To clarify, if an aspect is not about changes over time in the story, and how they affect one another, it's not really plot (in the strict sense). If the changes are merely in the reader's perception, it's exposition. I think that the difference is important, and often forgotten.

To take an example, of Pilgrim's Progress, The Faerie Queen and Middlemarch, which is most turgid? You can probably guess my answer :-)

22:

I'd quibble over your starting definition: the Strong Marysuethropic Principle states that a Mary Sue is nothing more than the author in drag, living out their fantasy of being an action hero. (Having seen pictures of Robert Howard waving a whopping great sword, Conan is clearly a Mary Sue by that definition.)

Needless to say, terminology evolves and there are other definitions, so it's not problematic to redefine the phrase in your own terms as you've done here. But in so doing, we must acknowledge The True History of the Mary Sue. *G*

In terms of infodumps, nobody does it better than Patrick O'Brian. By the time you've finished the Aubrey–Maturin sequence, you could probably hand-build and sail your own tall ship based on the knowledge he's provided. I've spent a fair bit of time wondering how he pulled this off, and I think the answer relates directly to what Martin wrote here: the character and the plot are inextricably intertwined. You can't have one without the other.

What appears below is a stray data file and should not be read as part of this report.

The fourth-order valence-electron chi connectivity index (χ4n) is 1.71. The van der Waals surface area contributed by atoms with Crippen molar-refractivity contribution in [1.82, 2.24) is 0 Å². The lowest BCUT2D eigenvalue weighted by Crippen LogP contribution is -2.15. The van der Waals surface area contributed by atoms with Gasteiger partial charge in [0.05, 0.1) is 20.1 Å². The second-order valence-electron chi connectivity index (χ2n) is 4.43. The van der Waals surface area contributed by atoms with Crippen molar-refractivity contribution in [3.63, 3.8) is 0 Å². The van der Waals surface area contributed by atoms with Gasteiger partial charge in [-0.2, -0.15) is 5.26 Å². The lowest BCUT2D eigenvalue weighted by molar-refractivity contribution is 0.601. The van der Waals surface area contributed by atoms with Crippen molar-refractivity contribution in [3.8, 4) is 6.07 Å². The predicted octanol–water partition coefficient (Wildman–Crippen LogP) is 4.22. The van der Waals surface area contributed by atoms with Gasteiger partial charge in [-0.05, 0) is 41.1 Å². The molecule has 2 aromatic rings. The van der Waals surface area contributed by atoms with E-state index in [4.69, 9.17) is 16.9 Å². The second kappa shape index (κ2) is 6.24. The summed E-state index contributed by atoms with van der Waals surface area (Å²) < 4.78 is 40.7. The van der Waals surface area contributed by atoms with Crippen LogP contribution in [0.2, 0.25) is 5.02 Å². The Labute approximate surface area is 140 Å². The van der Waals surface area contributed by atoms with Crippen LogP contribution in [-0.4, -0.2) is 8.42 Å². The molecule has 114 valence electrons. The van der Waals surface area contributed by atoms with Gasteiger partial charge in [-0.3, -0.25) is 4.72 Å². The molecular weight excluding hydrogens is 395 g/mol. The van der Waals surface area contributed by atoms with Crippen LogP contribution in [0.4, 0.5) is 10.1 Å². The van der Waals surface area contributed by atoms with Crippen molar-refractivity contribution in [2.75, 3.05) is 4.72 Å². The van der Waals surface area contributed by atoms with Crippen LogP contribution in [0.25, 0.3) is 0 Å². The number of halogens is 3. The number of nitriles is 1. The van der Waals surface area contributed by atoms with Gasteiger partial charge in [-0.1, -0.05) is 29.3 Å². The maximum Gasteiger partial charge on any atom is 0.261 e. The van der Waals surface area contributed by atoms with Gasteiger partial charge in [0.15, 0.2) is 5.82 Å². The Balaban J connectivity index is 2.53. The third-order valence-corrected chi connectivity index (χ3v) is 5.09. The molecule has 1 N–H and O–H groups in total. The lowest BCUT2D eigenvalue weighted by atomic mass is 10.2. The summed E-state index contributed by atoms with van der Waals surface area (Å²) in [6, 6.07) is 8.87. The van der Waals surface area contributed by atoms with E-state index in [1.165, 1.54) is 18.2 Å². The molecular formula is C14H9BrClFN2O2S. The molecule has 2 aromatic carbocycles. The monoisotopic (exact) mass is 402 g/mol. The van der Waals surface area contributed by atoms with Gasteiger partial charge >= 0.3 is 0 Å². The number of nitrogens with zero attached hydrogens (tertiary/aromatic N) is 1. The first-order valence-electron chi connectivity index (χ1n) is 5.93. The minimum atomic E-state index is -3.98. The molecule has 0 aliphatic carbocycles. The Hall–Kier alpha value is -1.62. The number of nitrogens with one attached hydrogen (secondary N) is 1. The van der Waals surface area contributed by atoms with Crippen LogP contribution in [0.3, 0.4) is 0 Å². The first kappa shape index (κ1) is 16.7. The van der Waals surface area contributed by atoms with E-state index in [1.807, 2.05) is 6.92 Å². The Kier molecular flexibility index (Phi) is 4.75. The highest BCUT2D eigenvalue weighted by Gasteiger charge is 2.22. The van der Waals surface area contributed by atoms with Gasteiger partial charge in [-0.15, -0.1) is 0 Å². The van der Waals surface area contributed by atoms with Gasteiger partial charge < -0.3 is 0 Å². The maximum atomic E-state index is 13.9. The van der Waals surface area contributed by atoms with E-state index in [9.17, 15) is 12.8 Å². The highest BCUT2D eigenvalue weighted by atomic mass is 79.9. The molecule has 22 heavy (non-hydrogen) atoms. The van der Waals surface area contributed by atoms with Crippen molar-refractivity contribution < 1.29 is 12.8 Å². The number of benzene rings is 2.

One of the things I find when I write is that when I've really got a clear idea of who a character is, they often disagree with me about how the plot should proceed. As the author, I can obviously force them to do whatever I want, but when I do that, they're going to resent how the cruel gods are messing with the character's best-laid plans, and that resentment should have echoes in their actions, thoughts, and dialogue. Often, I give them their head and let them take me somewhere new and unexpected, or we reach a mutually satisfactory compromise. Fiction as negotiation!

(For some discussion of how this arises during and affects the outlining process, see: http://thewritersally.com/articles/how-to-outline-your-way-to-a-better-stronger-book/)

23:

The ultimate example of the character being the plot has to be ...
Pterry ...
The Wee Free Men / A Hat full of Sky / Wintersmith / I shall wear Midnight / The Shepherd's Crown

24:

You could argue that most of Neal Stephenson's work is just exposition and info dumps, but I (and presumably many others) love it.
He does seem to do a good job of integrating (eg) a three page diversion on orbital mechanics into the flow of the book.

25:

Kim Stanley Robinson gave a keynote speech at a recent(ish) WorldCon that might be loosely summarised as "Infodump? So Sue Me".

26:

My problem with Sherlock Holmes, even as a child, is how his deductions are based on his assumptions being 100% in line with reality. Reginald Hill even wrote a story where there was a perfectly plausible alternate explanation for the clues Holmes had collected in a classic Conan Doyle tale and where the great detective ran off with egg on his face. Does a white crease on your fedora with a distinctive pencil mark on your valise ALWAYS mean that you were once a stevedore who joined the Freemasons in Singapore and then took service at a manor in Norfolk.

27:

Not entirely. There are several stories where he gets things wrong, too. But I take your point, though Conan Doyle is NOTHING like as bad at that as many more recent acclaimed detective fiction writers.